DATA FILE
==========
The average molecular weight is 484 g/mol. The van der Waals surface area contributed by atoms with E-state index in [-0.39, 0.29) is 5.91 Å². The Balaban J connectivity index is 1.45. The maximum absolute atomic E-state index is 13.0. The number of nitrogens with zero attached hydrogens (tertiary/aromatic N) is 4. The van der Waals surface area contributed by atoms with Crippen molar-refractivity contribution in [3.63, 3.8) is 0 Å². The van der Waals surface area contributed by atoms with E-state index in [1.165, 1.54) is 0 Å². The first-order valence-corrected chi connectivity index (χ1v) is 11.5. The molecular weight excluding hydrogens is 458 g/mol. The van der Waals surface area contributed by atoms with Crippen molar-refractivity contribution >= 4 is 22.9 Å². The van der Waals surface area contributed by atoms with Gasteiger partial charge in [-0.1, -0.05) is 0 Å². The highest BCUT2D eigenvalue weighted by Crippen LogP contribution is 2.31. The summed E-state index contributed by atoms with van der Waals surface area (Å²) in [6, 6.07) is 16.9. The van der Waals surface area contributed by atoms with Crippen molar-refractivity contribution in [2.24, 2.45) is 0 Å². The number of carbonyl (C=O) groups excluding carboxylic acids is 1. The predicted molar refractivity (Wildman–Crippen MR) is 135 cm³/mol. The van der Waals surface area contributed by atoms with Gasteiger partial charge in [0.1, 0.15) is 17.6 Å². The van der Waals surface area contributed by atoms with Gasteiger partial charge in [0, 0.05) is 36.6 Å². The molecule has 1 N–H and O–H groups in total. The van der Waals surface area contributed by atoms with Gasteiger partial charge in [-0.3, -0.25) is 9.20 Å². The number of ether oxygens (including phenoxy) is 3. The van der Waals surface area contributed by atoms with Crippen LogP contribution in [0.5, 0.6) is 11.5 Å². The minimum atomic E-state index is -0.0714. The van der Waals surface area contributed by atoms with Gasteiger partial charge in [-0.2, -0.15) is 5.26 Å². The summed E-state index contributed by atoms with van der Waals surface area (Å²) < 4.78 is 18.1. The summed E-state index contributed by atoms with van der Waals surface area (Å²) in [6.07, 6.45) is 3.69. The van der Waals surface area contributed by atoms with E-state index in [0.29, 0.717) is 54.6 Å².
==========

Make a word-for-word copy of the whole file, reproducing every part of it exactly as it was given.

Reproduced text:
The average molecular weight is 484 g/mol. The van der Waals surface area contributed by atoms with E-state index in [-0.39, 0.29) is 5.91 Å². The Balaban J connectivity index is 1.45. The maximum absolute atomic E-state index is 13.0. The number of nitrogens with zero attached hydrogens (tertiary/aromatic N) is 4. The van der Waals surface area contributed by atoms with Crippen molar-refractivity contribution in [3.63, 3.8) is 0 Å². The van der Waals surface area contributed by atoms with E-state index in [1.165, 1.54) is 0 Å². The first-order valence-corrected chi connectivity index (χ1v) is 11.5. The molecular weight excluding hydrogens is 458 g/mol. The van der Waals surface area contributed by atoms with Crippen molar-refractivity contribution >= 4 is 22.9 Å². The van der Waals surface area contributed by atoms with Gasteiger partial charge in [-0.1, -0.05) is 0 Å². The highest BCUT2D eigenvalue weighted by Crippen LogP contribution is 2.31. The summed E-state index contributed by atoms with van der Waals surface area (Å²) in [6, 6.07) is 16.9. The van der Waals surface area contributed by atoms with Crippen molar-refractivity contribution in [2.24, 2.45) is 0 Å². The number of carbonyl (C=O) groups excluding carboxylic acids is 1. The predicted molar refractivity (Wildman–Crippen MR) is 135 cm³/mol. The van der Waals surface area contributed by atoms with Gasteiger partial charge in [0.1, 0.15) is 17.6 Å². The van der Waals surface area contributed by atoms with Gasteiger partial charge in [0, 0.05) is 36.6 Å². The molecule has 1 N–H and O–H groups in total. The van der Waals surface area contributed by atoms with Gasteiger partial charge in [-0.3, -0.25) is 9.20 Å². The number of ether oxygens (including phenoxy) is 3. The van der Waals surface area contributed by atoms with Crippen LogP contribution in [0.5, 0.6) is 11.5 Å². The minimum atomic E-state index is -0.0714. The van der Waals surface area contributed by atoms with Gasteiger partial charge in [-0.2, -0.15) is 5.26 Å². The summed E-state index contributed by atoms with van der Waals surface area (Å²) < 4.78 is 18.1. The summed E-state index contributed by atoms with van der Waals surface area (Å²) in [6.07, 6.45) is 3.69. The van der Waals surface area contributed by atoms with E-state index in [0.29, 0.717) is 54.6 Å².